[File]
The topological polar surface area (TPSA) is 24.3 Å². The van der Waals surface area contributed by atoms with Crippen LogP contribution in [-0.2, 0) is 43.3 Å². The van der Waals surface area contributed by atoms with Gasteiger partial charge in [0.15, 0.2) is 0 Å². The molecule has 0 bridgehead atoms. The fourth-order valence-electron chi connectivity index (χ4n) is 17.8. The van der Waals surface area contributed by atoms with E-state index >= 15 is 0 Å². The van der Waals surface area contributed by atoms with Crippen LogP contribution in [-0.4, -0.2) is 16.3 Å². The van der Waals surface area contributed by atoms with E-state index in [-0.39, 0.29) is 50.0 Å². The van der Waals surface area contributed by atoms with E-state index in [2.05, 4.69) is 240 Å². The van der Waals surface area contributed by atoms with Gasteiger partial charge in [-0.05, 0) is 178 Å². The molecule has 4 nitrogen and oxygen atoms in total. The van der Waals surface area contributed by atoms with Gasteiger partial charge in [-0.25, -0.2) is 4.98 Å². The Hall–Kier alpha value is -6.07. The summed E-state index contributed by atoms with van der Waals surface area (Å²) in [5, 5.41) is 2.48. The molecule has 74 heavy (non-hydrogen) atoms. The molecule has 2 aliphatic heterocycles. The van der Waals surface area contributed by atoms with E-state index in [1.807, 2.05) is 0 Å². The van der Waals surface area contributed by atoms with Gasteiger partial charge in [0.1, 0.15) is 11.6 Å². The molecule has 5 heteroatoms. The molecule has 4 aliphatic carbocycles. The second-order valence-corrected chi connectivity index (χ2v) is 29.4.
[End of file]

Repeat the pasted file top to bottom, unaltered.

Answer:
The topological polar surface area (TPSA) is 24.3 Å². The van der Waals surface area contributed by atoms with Crippen LogP contribution in [-0.2, 0) is 43.3 Å². The van der Waals surface area contributed by atoms with Gasteiger partial charge in [0.15, 0.2) is 0 Å². The molecule has 0 bridgehead atoms. The fourth-order valence-electron chi connectivity index (χ4n) is 17.8. The van der Waals surface area contributed by atoms with E-state index >= 15 is 0 Å². The van der Waals surface area contributed by atoms with Crippen LogP contribution in [-0.4, -0.2) is 16.3 Å². The van der Waals surface area contributed by atoms with E-state index in [-0.39, 0.29) is 50.0 Å². The van der Waals surface area contributed by atoms with E-state index in [2.05, 4.69) is 240 Å². The van der Waals surface area contributed by atoms with Gasteiger partial charge in [-0.05, 0) is 178 Å². The molecule has 4 nitrogen and oxygen atoms in total. The van der Waals surface area contributed by atoms with Gasteiger partial charge in [-0.25, -0.2) is 4.98 Å². The Hall–Kier alpha value is -6.07. The summed E-state index contributed by atoms with van der Waals surface area (Å²) in [5, 5.41) is 2.48. The molecule has 74 heavy (non-hydrogen) atoms. The molecule has 2 aliphatic heterocycles. The van der Waals surface area contributed by atoms with E-state index in [1.807, 2.05) is 0 Å². The van der Waals surface area contributed by atoms with Gasteiger partial charge in [0.1, 0.15) is 11.6 Å². The molecule has 5 heteroatoms. The molecule has 4 aliphatic carbocycles. The second-order valence-corrected chi connectivity index (χ2v) is 29.4.